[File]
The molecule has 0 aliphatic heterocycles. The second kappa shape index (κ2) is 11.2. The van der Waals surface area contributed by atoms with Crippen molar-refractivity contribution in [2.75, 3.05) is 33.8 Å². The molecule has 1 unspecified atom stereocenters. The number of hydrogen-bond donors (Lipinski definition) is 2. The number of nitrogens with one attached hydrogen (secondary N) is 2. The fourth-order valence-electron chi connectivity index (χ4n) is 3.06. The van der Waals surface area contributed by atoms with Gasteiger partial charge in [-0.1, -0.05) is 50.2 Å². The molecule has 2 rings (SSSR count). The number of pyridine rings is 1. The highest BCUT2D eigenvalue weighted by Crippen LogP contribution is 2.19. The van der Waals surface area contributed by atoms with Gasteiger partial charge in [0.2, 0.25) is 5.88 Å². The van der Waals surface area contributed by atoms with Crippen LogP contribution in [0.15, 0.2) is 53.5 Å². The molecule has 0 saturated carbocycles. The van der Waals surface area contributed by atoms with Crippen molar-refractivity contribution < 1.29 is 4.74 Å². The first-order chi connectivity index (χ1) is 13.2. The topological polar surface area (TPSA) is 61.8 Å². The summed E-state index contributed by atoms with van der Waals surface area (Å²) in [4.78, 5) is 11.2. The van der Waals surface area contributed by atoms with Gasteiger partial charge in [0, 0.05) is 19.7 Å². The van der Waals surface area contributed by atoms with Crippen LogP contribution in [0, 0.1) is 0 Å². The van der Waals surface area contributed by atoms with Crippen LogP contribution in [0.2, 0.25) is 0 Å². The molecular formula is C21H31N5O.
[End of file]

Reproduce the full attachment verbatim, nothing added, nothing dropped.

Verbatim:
The molecule has 0 aliphatic heterocycles. The second kappa shape index (κ2) is 11.2. The van der Waals surface area contributed by atoms with Crippen molar-refractivity contribution in [2.75, 3.05) is 33.8 Å². The molecule has 1 unspecified atom stereocenters. The number of hydrogen-bond donors (Lipinski definition) is 2. The number of nitrogens with one attached hydrogen (secondary N) is 2. The fourth-order valence-electron chi connectivity index (χ4n) is 3.06. The van der Waals surface area contributed by atoms with Gasteiger partial charge in [-0.1, -0.05) is 50.2 Å². The molecule has 2 rings (SSSR count). The number of pyridine rings is 1. The highest BCUT2D eigenvalue weighted by Crippen LogP contribution is 2.19. The van der Waals surface area contributed by atoms with Gasteiger partial charge in [0.2, 0.25) is 5.88 Å². The van der Waals surface area contributed by atoms with Crippen LogP contribution in [0.15, 0.2) is 53.5 Å². The molecule has 0 saturated carbocycles. The van der Waals surface area contributed by atoms with Crippen molar-refractivity contribution < 1.29 is 4.74 Å². The first-order chi connectivity index (χ1) is 13.2. The topological polar surface area (TPSA) is 61.8 Å². The summed E-state index contributed by atoms with van der Waals surface area (Å²) in [4.78, 5) is 11.2. The van der Waals surface area contributed by atoms with Gasteiger partial charge in [0, 0.05) is 19.7 Å². The van der Waals surface area contributed by atoms with Crippen LogP contribution in [0, 0.1) is 0 Å². The van der Waals surface area contributed by atoms with Crippen LogP contribution in [0.2, 0.25) is 0 Å². The molecular formula is C21H31N5O.